Amending Your Will–Caution: Do Not Try This At Home

FEBRUARY 20, 2012 VOLUME 19 NUMBER 7
OK — you’ve signed your will and paid the big lawyer’s fee. Now you want to make a change. Do you know how to modify your will? Can you do it without incurring another fee? Shouldn’t it be easy to make the change?

All that might have been going through Donald Wolf’s mind when he made changes back in 2005. You see, he had written a clearly valid will in 1995. In it, he left half of his estate to a married couple who had been long-time friends. A quarter of his estate was to go to another friend, and the final quarter to a fund to assist AIDS patients. He named the wife of the married couple as his personal representative. Then he gave an unsigned copy of the will to the woman named as personal representative.

In 2005, when he was thinking about making a change, Mr. Wolf talked with the couple to whom he was leaving half of his estate. Then he took THEIR copy of his will, crossed out the bequest for AIDS patients and wrote that instead that quarter of his estate would be divided between two other friends. He dated and initialed the changes, but no one signed as witnesses. At some point — perhaps during that same meeting, but his friends could not clearly recall — he did the same thing on the signed original will, as well.

Was Mr. Wolf’s will amendment effective? We’ll give you a minute to think about it, and try to decide what you think. Wait — we’ll give you one more clue: the probate court decided that the attempt to amend his will was ineffective, and ordered that the AIDS fund was still a one-quarter beneficiary.

One of the two friends named in the hand-written amendment appealed the probate court’s decision, and the Arizona Court of Appeals reversed the finding. Arizona permits “holographic” wills and amendments; if the material provisions of a will are in the decedent’s handwriting, they do not need to be witnessed. The appellate court decided that Mr. Wolf’s amendment was a holograph, and that it should be given effect. Estate of Wolf, February 7, 2012.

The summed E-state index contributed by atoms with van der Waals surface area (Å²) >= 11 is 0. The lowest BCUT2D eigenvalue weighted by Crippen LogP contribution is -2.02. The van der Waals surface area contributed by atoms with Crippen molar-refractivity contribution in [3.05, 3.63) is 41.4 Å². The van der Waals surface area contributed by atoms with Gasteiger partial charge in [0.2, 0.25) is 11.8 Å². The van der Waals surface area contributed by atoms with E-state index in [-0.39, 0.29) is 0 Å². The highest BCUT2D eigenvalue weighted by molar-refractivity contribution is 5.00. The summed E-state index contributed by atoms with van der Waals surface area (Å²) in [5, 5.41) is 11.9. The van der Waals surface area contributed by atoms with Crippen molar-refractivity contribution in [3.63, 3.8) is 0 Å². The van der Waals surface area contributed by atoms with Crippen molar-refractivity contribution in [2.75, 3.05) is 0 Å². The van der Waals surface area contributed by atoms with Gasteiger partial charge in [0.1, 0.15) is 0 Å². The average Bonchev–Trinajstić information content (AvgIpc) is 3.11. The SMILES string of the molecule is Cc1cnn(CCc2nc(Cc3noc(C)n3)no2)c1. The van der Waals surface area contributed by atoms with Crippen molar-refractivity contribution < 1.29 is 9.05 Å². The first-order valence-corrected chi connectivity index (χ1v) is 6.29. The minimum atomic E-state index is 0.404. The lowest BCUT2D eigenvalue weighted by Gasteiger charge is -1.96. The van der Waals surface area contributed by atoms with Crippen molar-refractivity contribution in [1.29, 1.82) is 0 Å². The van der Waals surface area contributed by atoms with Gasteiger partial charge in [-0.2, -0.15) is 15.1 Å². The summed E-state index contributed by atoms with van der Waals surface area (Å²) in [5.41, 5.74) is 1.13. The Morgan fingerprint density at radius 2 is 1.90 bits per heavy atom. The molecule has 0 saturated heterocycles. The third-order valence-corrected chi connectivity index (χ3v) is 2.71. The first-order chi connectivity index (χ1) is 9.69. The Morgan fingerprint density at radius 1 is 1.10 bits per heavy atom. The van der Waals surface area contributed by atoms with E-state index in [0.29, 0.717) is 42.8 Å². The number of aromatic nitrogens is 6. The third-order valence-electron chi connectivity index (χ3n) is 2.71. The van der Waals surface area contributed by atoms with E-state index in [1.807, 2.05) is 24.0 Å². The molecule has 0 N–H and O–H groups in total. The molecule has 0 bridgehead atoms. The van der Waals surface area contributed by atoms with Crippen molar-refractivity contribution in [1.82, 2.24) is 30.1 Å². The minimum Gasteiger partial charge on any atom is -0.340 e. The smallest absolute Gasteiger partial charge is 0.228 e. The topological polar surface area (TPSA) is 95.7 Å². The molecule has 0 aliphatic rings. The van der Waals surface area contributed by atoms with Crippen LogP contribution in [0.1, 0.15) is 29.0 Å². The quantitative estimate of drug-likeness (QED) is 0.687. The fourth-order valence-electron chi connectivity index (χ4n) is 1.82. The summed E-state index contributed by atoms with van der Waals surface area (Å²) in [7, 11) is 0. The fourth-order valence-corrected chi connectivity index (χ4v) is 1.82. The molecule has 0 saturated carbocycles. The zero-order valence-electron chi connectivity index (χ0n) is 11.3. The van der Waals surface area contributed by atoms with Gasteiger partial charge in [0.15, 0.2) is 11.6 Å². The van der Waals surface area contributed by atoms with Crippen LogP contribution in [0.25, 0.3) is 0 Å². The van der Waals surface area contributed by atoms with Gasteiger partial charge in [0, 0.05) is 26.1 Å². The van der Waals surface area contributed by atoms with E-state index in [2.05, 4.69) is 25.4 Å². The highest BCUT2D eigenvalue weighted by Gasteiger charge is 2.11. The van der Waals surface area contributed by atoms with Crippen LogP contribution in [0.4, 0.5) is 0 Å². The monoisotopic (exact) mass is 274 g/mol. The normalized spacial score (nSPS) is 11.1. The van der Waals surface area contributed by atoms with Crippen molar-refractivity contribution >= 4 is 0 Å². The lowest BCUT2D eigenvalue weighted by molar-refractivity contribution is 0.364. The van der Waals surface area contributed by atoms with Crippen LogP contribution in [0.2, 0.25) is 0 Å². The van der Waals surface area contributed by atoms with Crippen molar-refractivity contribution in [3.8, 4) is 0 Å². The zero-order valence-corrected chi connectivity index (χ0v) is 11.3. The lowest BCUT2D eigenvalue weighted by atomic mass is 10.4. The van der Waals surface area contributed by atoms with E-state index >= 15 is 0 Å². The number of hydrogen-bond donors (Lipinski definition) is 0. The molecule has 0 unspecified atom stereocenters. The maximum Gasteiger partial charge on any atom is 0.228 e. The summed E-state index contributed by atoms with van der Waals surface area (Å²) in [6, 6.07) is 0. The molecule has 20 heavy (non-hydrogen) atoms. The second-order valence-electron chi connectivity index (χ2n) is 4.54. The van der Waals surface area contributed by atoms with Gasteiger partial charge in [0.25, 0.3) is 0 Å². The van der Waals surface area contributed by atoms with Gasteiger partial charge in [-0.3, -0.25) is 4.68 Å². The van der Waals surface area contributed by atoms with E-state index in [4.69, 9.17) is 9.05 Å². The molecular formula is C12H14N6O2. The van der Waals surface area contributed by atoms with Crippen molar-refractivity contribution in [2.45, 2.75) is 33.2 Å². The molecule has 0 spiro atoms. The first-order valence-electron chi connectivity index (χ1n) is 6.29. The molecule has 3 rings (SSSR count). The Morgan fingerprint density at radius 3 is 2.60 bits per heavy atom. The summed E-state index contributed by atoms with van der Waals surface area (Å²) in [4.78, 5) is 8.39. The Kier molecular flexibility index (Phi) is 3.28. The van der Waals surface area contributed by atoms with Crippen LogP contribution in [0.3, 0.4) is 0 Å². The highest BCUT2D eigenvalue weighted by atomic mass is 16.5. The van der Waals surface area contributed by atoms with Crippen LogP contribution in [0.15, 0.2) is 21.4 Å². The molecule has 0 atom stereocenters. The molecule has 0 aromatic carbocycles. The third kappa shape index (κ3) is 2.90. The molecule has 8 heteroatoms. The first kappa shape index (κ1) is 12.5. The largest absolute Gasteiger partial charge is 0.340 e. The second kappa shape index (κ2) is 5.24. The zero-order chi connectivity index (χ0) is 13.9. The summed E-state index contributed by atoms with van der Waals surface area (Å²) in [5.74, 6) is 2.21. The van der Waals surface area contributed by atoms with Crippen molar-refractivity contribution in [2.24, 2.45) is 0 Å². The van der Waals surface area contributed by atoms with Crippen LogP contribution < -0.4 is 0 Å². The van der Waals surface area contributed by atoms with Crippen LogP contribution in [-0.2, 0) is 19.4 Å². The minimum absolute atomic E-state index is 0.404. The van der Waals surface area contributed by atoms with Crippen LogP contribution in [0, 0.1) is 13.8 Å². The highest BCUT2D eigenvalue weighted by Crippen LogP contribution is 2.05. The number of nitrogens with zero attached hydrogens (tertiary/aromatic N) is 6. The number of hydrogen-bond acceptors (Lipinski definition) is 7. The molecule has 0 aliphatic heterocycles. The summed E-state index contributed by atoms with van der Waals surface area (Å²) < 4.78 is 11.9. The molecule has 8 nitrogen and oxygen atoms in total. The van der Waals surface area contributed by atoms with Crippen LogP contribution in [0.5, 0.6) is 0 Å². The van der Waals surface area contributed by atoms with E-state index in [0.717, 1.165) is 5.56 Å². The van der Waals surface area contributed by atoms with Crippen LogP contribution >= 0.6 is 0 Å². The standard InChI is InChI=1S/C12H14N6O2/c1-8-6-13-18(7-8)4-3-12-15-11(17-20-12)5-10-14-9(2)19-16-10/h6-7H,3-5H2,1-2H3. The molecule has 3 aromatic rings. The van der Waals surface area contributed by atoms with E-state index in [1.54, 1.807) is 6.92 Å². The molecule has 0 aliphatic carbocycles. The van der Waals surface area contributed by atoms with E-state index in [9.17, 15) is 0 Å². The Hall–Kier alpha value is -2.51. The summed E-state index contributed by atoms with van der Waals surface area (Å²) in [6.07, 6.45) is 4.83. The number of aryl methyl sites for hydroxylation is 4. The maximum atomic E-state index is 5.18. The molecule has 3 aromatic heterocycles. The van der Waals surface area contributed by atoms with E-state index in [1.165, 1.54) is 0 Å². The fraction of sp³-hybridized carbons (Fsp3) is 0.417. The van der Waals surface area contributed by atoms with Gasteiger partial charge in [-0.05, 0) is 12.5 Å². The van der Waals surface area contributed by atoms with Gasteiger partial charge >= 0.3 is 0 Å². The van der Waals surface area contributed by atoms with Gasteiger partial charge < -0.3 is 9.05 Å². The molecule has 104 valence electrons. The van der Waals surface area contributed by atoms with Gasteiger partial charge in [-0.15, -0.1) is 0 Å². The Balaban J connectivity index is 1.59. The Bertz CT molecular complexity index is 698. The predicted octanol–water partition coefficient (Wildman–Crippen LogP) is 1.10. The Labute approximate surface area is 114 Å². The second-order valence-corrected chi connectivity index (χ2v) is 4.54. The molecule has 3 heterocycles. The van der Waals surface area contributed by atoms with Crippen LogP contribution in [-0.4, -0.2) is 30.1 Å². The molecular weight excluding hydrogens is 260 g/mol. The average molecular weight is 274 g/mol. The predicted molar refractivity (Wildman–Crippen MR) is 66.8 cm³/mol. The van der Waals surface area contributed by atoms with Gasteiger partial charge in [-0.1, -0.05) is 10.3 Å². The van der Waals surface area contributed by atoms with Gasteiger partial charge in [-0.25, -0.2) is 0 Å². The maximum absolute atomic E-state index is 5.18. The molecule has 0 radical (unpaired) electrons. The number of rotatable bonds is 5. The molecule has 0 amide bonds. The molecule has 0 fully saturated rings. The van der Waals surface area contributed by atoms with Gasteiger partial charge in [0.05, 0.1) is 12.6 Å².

Back to our original questions: assuming you want to change your will, does the Wolf case stand for the proposition that it is as easy as taking your original will out, scribbling the changes, initialing and dating (which Mr. Wolf did) and putting it back away? Emphatically, NO. Here are some reasons why you should NOT use Mr. Wolf’s method for changing your will:

  1. You might live in, or move to, a state where holographic wills are not permitted. Not every state in the U.S. allows holographic wills and codicils, and they are disfavored in other jurisdictions — even in English-speaking countries, where the idea was once embedded in English law. Even where they are permitted the rules vary. It is never a good idea to rely on a holographic will, codicil or amendment.
  2. Even if the handwritten notes are admitted as part of the will, the intent and meaning is usually subject to interpretation and confusion. Is it possible that Mr. Wolf was making notes about possible changes that he meant to discuss with his lawyer — but never got around to completing? Apparently not, but very slight differences in testimony can lead to significant differences in result.
  3. Holographic documents are much more likely to result in litigation — and in delay and additional cost.
  4. The cost of making changes in your will is usually surprising slight. Go ahead — ask the lawyer who prepared your will how much he or she will charge for making changes. You are likely to be surprised at the answer. Why would it be inexpensive? Because a significant part of the cost of preparing your estate plan comes from the time it takes to understand your assets, family situation, goals and intentions. Much of that has already been done, and so amending your will is likely to cost quite a bit less than the original cost of preparing the will. That is true even though most lawyers would rather simply write a new will than prepare an amendment or codicil.
  5. There is a side benefit to meeting with your lawyer to amend your will. Laws change, your situation changes, the world changes — and your lawyer can point out things you ought to be thinking about in addition to the changes you want to make. In fact, you should be visiting with your lawyer once every five years or so — more if your situation is more fluid, or your assets are significant — just to see if you need to update documents.
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